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19 Jul, 2012

How Short-sellers Reap Huge Profits From ‘Hunting’ Chinese Companies

Author: Luo Lan, People's Daily Overseas Edition

(People’s Daily Online), July 18, 2012 – Overseas-listed Chinese companies have been suffering from short selling in the past two years. The Chinese concepts stocks listed in the United States have been frequent targets of short-selling funds. By spreading rumors about Chinese companies’ “poor management” and “suspicious accounting,” these funds first drive a stock’s price down, and then capitalize on the expected decline in the stock’s price.

Share prices plunge due to short selling.

Short-sellers recently targeted Evergrande Real Estate Group, the second largest real estate developer in China. On June 21, professional U.S. short-seller Citron Research published a 57-page report accusing Evergrande of using accounting tricks and bribes to hide the fact that it is truly insolvent. Evergrande’s share price tumbled immediately after the publication of the report, and the company’s market value shrank by over 7.6 billion yuan. Trading volume increased 12-fold on June 21 from the previous trading day, of which, the volume of short sales increased nearly 30-fold. Evergrande’s share price continued to fluctuate sharply and closed lower on June 22, falling nearly 15 percent in just two days.

Many other Chinese companies have also suffered from short selling. Unfounded allegations against Chinese companies listed in North America by Carson Block, founder of Muddy Waters Research, John Hempton, chief investment officer at Australian money manager Bronte Capital, and other short-sellers had been the catalyst that had wiped more than 21 billion U.S. dollars off the market value of these overseas-listed Chinese companies, Reuters reported last year.

U.S. short-sellers have pushed the prices of most Chinese concepts stocks down, with 39 concepts stocks facing delisting risk and over 10 stocks planning to delist.

Muddy Waters Research and other short-selling institutions have reaped huge profits from shorting the stocks of several U.S.-listed Chinese companies such as Sino-Forest and Orient Paper.

“More and more domestic companies are listing overseas amid China’s economic rise. The short-selling mechanism in U.S. capital markets makes it possible for certain institutions to reap huge profits by deliberately belittling or slandering Chinese companies,” said senior economist Sun Fei.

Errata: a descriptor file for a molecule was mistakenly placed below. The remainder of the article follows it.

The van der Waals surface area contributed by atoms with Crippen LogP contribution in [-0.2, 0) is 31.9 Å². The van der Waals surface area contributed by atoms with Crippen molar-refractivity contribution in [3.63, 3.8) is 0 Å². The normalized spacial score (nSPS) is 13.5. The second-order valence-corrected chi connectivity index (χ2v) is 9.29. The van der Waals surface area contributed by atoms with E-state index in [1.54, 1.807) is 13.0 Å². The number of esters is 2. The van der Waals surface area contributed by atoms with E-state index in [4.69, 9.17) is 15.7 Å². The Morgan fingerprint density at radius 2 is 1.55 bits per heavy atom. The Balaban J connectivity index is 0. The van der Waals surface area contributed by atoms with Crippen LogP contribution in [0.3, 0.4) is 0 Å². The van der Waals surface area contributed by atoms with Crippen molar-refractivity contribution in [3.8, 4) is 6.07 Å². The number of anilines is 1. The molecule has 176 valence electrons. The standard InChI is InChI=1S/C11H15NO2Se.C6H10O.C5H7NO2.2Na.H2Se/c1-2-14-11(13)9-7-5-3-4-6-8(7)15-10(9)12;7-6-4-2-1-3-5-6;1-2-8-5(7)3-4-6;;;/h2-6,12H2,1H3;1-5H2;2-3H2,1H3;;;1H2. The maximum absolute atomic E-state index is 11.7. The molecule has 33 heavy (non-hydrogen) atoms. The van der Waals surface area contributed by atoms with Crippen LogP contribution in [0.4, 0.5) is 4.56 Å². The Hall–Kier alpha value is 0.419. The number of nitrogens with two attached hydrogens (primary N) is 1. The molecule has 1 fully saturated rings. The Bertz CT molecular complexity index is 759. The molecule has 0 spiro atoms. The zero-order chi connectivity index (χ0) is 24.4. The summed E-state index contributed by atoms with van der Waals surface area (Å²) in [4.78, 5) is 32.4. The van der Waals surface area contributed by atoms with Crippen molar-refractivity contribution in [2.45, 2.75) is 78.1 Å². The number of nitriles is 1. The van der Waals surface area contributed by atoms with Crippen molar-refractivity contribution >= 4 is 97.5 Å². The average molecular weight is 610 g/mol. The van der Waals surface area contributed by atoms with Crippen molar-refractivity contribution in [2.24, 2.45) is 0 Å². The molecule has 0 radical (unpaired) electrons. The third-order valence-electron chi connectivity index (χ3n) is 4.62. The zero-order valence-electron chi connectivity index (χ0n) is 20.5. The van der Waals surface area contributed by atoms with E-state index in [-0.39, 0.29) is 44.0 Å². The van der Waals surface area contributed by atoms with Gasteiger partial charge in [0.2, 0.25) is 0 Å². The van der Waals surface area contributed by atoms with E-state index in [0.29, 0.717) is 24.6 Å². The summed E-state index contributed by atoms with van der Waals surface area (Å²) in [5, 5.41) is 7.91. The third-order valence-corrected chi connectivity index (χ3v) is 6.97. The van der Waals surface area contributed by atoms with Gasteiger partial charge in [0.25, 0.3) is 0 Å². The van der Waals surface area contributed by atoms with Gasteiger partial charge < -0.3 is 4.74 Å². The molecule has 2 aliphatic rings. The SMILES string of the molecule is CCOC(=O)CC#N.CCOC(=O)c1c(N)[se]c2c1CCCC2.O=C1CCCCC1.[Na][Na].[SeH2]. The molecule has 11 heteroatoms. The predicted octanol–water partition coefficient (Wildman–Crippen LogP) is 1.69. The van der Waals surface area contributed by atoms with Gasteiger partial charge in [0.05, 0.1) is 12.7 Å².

“This (short selling) has been making more money than you can imagine,” said John Bird, a broker at American online discount brokerage Firstrade.

Average short interest in about 80 Chinese companies traded on U.S. exchanges has risen sharply in 2011, rising from nearly 4 percent on Jan. 3, the first trading day of the year, to nearly 6 percent as of June 13, according to data provided by Data Explorers.

Sun said that the majority of U.S.-listed Chinese companies are operating honestly, though a few Chinese companies have committed frauds and become vulnerable to short-sellers’ allegations.

Industry insiders noted that due to the differences in Chinese and U.S. national conditions and accounting systems, certain U.S.-listed Chinese companies have loopholes, thereby becoming easy targets of short-sellers.

Experts said that, in order to effectively deal with the short selling, Chinese enterprises listed in foreign countries should operate honestly, develop steadily and make efforts to increase returns to their investors. They must use market-based measures to fight back evil short selling actions. Meanwhile, they must also strengthen their information communications with their overseas investors and improve numbers and qualities of their information issuances.

Sun believes that, as Chinese enterprises listed in foreign countries are increasing, deceptions indeed exist in some of these enterprises. Therefore, considering that deceptions may also exist in other Chinese enterprises, the United States has made some reports.

In this case, honest and righteous Chinese enterprises must use the weapon of the law to fight back bravely and deal with the short selling actively. Meanwhile, they must also obey local laws, improve their qualities and profits, try hard to grow stronger, and be able to withstand market tests, said Sun.

An expert from the Institute of Finance and Banking under the Chinese Academy of Social Sciences Xie Hui said that the short selling mechanism and class action system are important market supervision forces in international capital markets. Because of them, all market participators have the right to supervise listed companies. Therefore, in international capital markets, especially in U.S. and European capital markets, listed companies dare not cheat.